From the representative population of Romania that declares itself to be Christian-Orthodox, three typologies stand out, practitioners (42%), non-practitioners (24%) and spiritualists (34%), according to a study conducted by Reveal Marketing Research.
The study analyzed the religious behaviour among Romanians who declare themselves Christian-Orthodox and who believe in God.
For most Orthodox Christian Romanians who believe in God, prayer is an important part of their daily lives. Prayer practice is most common among practitioners (68%) and also for non-practitioners (62%) that have the habit of praying. The share of spiritualists who say they usually pray (51%) is the lowest of the types of parishioners.
In Romania, the practice of prayer is more widespread, with 73% of women compared to 57% of men say it is part of their everyday life.
Prayer is also widespread among young people with 72% of those aged between 18 and 24 and 70% of those aged between 25 and 34.
The study reveals that there are certain practices related to the religious dogma that separate believers according to the practitioner, non-practitioner and spiritual types.
Making the sign of the cross when passing in front of a church (58%), observance of holidays by not even working in the household (65%), lighting candles (63%) and participating in services on important holidays (56%) are common habits, especially among practitioners and non-practitioners.
Research shows that more than half of the Romanians of Christian-Orthodox religion who believe in God, declare that they make the sign of the cross when they pass by a church. For the three types of parishioners in which making the sign of the cross is an important practice – practitioners, non-practitioners and spirituals – the share of people who do this frequently is about the same – over 40%.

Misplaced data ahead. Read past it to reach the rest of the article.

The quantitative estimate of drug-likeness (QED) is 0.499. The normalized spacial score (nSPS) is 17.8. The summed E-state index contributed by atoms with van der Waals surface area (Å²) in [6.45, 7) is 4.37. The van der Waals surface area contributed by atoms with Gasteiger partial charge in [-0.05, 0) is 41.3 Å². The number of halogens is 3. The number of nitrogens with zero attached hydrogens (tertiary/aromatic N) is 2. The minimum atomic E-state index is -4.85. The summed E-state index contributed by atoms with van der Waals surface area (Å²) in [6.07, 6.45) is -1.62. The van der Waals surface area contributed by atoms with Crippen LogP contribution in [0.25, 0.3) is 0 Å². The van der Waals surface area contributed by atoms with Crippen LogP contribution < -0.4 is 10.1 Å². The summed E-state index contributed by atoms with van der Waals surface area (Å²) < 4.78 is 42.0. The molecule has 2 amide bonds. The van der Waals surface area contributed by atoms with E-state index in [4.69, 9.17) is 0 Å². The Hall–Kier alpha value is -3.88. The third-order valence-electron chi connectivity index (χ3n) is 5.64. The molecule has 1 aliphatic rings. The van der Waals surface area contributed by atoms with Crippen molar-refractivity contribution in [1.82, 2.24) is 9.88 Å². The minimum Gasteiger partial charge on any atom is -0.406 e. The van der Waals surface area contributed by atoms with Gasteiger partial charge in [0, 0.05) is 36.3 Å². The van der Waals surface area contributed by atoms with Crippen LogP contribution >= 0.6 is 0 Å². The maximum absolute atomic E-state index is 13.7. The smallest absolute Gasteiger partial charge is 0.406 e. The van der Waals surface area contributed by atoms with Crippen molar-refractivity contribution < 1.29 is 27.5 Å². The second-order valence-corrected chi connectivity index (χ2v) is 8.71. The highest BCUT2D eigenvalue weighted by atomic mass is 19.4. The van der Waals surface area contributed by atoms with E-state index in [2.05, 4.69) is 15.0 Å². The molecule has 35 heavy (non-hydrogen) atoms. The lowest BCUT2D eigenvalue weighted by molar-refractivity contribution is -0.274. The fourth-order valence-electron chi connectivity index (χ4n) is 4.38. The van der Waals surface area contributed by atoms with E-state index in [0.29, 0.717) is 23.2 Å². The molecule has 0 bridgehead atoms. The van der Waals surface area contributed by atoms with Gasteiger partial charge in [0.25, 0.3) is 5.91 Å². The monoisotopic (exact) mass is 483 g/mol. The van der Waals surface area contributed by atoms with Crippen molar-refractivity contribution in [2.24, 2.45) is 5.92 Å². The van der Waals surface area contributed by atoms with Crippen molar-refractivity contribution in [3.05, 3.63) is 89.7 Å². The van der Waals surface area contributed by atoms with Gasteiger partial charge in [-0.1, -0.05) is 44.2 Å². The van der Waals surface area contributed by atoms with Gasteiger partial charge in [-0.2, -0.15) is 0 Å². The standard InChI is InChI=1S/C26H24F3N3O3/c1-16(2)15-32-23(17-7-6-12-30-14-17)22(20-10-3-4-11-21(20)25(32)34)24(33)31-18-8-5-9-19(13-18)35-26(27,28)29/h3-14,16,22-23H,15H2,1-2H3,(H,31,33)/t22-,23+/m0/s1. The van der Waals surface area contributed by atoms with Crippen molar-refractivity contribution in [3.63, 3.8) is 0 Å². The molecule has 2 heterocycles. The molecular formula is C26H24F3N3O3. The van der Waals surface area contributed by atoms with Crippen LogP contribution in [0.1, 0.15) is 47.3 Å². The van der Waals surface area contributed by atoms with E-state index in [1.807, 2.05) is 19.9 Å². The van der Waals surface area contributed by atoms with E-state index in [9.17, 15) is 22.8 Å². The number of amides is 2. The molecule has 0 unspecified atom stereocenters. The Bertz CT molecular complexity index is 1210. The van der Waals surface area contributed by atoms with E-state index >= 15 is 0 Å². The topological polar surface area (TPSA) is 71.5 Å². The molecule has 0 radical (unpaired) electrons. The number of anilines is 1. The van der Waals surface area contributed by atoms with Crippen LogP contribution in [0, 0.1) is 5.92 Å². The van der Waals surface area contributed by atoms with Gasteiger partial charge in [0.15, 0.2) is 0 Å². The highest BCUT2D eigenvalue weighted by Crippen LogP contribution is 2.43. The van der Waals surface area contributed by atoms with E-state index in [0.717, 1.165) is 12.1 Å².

On socio-demographic criteria, making the sign of the cross is more common in women, the elderly and young people (18-24 years).
In Romania, holidays are frequently observed by over three-quarters of Romanians by not doing any type of work and other household chores. The practice is seen to a greater extent among women (73%), the elderly (over 55 years) and young people (35 – 44 years).
Fasting is held more by women and 21% of Romanians say they fas. Practitioners follow this tradition to the greatest extent (26%), followed by non-practitioners (3%) and spiritualists (2%).
Having a confessor and regular confession is a common practice among practitioners (10%).
Respondents who were raised in religious families stated that the reason they respect Christian traditions is that this is how they were brought up and taught by their families (61%). Another important reason invoked is love for God (58%).
Other beliefs of Romanian respondents indicate that God helps those who observe Christian traditions (49%), fear of God (35%) and final judgement (2%).
The study was conducted online in June 2021, among 1,018 respondents who say they are Christian Orthodox and believe in God.